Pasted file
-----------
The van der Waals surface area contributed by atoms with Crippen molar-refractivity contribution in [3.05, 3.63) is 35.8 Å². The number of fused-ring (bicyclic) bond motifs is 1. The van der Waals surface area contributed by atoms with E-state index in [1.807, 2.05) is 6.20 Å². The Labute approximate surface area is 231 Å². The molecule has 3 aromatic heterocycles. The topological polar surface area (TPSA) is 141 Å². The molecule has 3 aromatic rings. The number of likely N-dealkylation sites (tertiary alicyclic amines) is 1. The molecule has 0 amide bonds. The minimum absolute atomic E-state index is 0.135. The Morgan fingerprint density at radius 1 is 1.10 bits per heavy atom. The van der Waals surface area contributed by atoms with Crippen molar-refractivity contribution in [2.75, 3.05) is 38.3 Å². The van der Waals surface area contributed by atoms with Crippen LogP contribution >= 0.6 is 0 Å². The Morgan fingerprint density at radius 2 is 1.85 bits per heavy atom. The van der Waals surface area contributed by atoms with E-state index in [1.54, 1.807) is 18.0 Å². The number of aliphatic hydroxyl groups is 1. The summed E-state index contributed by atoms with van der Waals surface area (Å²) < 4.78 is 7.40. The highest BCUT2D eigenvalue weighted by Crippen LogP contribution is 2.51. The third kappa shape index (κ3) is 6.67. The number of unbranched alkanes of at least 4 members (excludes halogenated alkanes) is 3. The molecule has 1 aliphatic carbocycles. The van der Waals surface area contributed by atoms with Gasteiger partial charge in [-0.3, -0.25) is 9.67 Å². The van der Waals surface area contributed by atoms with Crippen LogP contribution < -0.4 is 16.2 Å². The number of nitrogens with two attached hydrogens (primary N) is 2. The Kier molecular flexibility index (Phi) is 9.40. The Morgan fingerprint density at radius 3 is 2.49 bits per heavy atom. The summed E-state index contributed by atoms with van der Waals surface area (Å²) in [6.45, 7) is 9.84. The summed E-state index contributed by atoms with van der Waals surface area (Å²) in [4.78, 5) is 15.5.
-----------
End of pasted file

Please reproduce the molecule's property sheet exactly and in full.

The van der Waals surface area contributed by atoms with Crippen molar-refractivity contribution in [3.05, 3.63) is 35.8 Å². The number of fused-ring (bicyclic) bond motifs is 1. The van der Waals surface area contributed by atoms with E-state index in [1.807, 2.05) is 6.20 Å². The Labute approximate surface area is 231 Å². The molecule has 3 aromatic heterocycles. The topological polar surface area (TPSA) is 141 Å². The molecule has 3 aromatic rings. The number of likely N-dealkylation sites (tertiary alicyclic amines) is 1. The molecule has 0 amide bonds. The minimum absolute atomic E-state index is 0.135. The Morgan fingerprint density at radius 1 is 1.10 bits per heavy atom. The van der Waals surface area contributed by atoms with Crippen molar-refractivity contribution in [2.75, 3.05) is 38.3 Å². The van der Waals surface area contributed by atoms with Crippen LogP contribution >= 0.6 is 0 Å². The Morgan fingerprint density at radius 2 is 1.85 bits per heavy atom. The van der Waals surface area contributed by atoms with E-state index in [1.54, 1.807) is 18.0 Å². The number of aliphatic hydroxyl groups is 1. The summed E-state index contributed by atoms with van der Waals surface area (Å²) < 4.78 is 7.40. The highest BCUT2D eigenvalue weighted by Crippen LogP contribution is 2.51. The third kappa shape index (κ3) is 6.67. The number of unbranched alkanes of at least 4 members (excludes halogenated alkanes) is 3. The molecule has 1 aliphatic carbocycles. The van der Waals surface area contributed by atoms with Gasteiger partial charge in [-0.3, -0.25) is 9.67 Å². The van der Waals surface area contributed by atoms with Crippen LogP contribution < -0.4 is 16.2 Å². The number of nitrogens with two attached hydrogens (primary N) is 2. The Kier molecular flexibility index (Phi) is 9.40. The Morgan fingerprint density at radius 3 is 2.49 bits per heavy atom. The summed E-state index contributed by atoms with van der Waals surface area (Å²) in [6.45, 7) is 9.84. The summed E-state index contributed by atoms with van der Waals surface area (Å²) in [4.78, 5) is 15.5.